Validation is essential for work tasks, operations, or processes that already have baseline exposures at or above established exposure guidelines. Installation of a local exhaust ventilation system should—but often doesn’t—trigger testing, maintenance, and re-evaluation to identify possible reductions in airflow or deviations from filter change-out schedules. Workers assume the mechanical ventilation system works appropriately based on past performance and visual evidence that contaminants are being exhausted from the work area. Similarly, OEHS professionals may incorrectly determine that the process is controlled without collecting air samples to evaluate worker exposure or without evaluating work practices to ensure the effective use of engineering and administrative controls.
AIHA is currently undertaking several initiatives intended to advance OEHS science and practice. One of these initiatives seeks to set expectations that OEHS professionals will routinely engage in activities and use available tools that improve the accuracy of their qualitative and quantitative exposure judgments. This initiative builds off studies showing that OEHS practitioners with little experience had more accurate exposure judgments than experienced professionals. A slower, more methodical mental processing of facts and better observation of work can lead to more accurate exposure risk predictions and better controls to protect workers. By taking the time to evaluate workplace exposures properly, experienced OEHS professionals can make more informed decisions.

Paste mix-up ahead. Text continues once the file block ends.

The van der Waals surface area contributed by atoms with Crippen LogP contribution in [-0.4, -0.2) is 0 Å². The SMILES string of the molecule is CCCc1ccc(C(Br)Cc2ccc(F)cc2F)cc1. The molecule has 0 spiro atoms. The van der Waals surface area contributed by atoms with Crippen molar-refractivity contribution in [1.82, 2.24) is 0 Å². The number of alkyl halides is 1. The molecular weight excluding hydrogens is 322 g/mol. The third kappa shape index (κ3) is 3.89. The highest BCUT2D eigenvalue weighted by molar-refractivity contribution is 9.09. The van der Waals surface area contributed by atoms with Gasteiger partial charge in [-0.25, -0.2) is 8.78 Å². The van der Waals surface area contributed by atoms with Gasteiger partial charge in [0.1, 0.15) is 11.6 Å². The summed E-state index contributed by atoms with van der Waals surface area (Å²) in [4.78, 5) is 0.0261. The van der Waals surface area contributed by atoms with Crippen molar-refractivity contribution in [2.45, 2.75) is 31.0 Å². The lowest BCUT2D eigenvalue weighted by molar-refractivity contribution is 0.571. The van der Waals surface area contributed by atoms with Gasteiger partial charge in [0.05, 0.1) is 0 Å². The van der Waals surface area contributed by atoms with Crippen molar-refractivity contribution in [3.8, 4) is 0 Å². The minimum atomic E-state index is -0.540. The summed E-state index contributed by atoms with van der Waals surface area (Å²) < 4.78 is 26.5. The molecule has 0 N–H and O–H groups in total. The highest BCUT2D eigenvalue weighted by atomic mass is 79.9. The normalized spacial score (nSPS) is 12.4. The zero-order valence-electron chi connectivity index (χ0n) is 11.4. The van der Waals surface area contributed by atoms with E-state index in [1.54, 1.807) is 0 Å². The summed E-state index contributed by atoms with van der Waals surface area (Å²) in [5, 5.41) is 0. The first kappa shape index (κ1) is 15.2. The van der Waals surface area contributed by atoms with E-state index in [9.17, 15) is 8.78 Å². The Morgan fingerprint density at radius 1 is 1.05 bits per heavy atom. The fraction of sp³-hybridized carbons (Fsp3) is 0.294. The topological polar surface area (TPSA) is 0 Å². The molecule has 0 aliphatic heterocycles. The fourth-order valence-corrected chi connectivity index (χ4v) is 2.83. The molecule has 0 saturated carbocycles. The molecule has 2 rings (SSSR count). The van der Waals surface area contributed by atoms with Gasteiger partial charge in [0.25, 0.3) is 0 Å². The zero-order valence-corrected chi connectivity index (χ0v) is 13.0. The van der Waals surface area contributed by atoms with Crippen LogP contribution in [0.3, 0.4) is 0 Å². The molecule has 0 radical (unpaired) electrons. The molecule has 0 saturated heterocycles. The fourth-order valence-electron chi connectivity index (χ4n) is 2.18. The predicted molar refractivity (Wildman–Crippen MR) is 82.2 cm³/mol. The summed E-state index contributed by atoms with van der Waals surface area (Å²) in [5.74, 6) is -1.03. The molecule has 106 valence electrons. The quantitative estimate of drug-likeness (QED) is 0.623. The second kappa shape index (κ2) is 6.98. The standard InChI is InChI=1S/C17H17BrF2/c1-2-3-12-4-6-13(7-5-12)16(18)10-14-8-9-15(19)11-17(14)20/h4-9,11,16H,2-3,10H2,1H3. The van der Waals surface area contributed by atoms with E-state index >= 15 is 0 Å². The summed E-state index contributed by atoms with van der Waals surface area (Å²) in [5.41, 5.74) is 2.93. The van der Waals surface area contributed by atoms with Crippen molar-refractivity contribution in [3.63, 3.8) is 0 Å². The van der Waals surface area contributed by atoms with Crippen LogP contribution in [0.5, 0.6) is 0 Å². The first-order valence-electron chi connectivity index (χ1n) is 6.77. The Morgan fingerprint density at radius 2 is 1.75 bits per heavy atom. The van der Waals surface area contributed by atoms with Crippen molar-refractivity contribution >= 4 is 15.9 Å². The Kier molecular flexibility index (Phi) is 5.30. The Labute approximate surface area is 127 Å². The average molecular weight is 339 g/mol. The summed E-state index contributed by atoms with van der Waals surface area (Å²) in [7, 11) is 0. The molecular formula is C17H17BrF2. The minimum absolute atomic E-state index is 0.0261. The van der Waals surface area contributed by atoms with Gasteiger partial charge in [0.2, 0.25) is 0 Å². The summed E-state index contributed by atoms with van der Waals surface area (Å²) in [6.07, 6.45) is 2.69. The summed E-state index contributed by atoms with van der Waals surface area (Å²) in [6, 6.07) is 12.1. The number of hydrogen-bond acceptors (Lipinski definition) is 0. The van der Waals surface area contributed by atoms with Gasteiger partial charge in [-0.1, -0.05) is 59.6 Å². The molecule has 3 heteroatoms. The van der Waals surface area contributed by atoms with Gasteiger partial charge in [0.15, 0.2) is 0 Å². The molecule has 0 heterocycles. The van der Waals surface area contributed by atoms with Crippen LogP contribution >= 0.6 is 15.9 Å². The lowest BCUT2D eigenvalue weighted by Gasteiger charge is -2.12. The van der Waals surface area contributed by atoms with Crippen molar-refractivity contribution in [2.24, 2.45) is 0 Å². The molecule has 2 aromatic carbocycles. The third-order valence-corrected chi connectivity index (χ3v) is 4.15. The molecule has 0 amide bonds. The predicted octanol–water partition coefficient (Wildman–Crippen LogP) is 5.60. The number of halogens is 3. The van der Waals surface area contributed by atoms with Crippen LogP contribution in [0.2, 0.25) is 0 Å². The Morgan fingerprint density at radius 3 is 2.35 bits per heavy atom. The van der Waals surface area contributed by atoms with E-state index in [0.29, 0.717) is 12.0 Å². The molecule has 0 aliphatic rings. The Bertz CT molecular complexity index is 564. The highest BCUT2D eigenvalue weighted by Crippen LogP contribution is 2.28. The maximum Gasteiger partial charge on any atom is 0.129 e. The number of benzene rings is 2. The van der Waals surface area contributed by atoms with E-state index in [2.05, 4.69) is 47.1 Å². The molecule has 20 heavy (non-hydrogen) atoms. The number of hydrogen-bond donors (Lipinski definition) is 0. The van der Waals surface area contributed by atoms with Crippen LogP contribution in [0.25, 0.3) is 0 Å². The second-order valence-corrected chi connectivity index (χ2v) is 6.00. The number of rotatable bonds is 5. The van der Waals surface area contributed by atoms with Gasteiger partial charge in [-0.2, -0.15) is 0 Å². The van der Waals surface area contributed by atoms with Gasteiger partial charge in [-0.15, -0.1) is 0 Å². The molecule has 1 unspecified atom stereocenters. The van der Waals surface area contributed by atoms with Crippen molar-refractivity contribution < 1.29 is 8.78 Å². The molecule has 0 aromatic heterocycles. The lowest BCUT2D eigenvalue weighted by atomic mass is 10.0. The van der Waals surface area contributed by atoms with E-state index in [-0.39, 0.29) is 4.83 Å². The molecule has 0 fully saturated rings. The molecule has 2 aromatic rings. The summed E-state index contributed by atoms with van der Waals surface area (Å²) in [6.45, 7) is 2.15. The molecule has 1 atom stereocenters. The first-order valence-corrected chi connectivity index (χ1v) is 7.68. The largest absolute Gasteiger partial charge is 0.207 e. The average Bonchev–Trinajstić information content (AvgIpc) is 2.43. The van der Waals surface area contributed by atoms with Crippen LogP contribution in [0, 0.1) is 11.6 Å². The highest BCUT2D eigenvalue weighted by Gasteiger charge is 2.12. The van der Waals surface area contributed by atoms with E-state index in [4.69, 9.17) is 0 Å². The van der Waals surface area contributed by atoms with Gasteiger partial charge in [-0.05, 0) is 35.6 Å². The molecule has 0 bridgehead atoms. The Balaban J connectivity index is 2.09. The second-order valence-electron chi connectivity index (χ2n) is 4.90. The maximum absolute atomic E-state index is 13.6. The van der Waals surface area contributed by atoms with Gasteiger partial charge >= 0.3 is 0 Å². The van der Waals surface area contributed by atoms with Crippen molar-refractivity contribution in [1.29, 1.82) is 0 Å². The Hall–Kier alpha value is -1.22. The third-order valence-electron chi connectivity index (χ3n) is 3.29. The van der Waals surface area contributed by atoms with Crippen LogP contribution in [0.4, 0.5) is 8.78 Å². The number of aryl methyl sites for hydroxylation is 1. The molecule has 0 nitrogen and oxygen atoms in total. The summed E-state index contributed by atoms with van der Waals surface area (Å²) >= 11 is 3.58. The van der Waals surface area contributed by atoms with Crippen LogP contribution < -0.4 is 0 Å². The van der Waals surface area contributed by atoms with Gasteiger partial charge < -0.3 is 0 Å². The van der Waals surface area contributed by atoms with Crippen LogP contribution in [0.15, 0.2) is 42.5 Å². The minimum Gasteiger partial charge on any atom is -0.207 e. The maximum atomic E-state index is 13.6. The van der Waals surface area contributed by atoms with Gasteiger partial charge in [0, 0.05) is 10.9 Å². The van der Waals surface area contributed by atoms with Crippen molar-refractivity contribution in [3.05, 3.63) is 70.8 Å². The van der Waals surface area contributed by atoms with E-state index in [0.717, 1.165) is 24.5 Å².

LOOKING BEYOND TRADITIONAL EXPOSURES Those who understand human performance can evaluate work practices to determine when changes in processes or operations may occur. For example, new odors or smoke lingering in the air for long periods of time should be interpreted as indicators that the workplace has changed, and a new evaluation is needed.
When performing work site evaluations, OEHS professionals must consider multiple exposure routes such as skin absorption, contamination of food or beverage, respiratory concerns, and injection. Exposures may extend beyond the work environment if decontamination practices aren’t followed. Decontamination can involve keeping personal clothing separate from work clothing and requiring staff to shower before leaving work. OEHS professionals must consider these issues to protect workers and their families from harm.
A site audit of a work location for municipal workers revealed the importance of considering all factors related to exposure. During the audit, it was identified that workers housed their tools and equipment, changed their clothes, and ate in the basement of a facility that previously had a police department firing range. Despite remediation by a contractor, inorganic lead was found on all stored equipment and materials, other building surfaces, desks, kitchen appliances, inside the ventilation ducts for the building’s heating and cooling system, and even on the interior surfaces of work vehicles parked in the building garage. Taking the time to research the building and its previous uses allowed for the identification of potential exposures to the building tenants. It also demonstrated a need for quality control of the workmanship performed by the remediation contractor and evaluation of what would be considered acceptable contamination levels for clearance testing.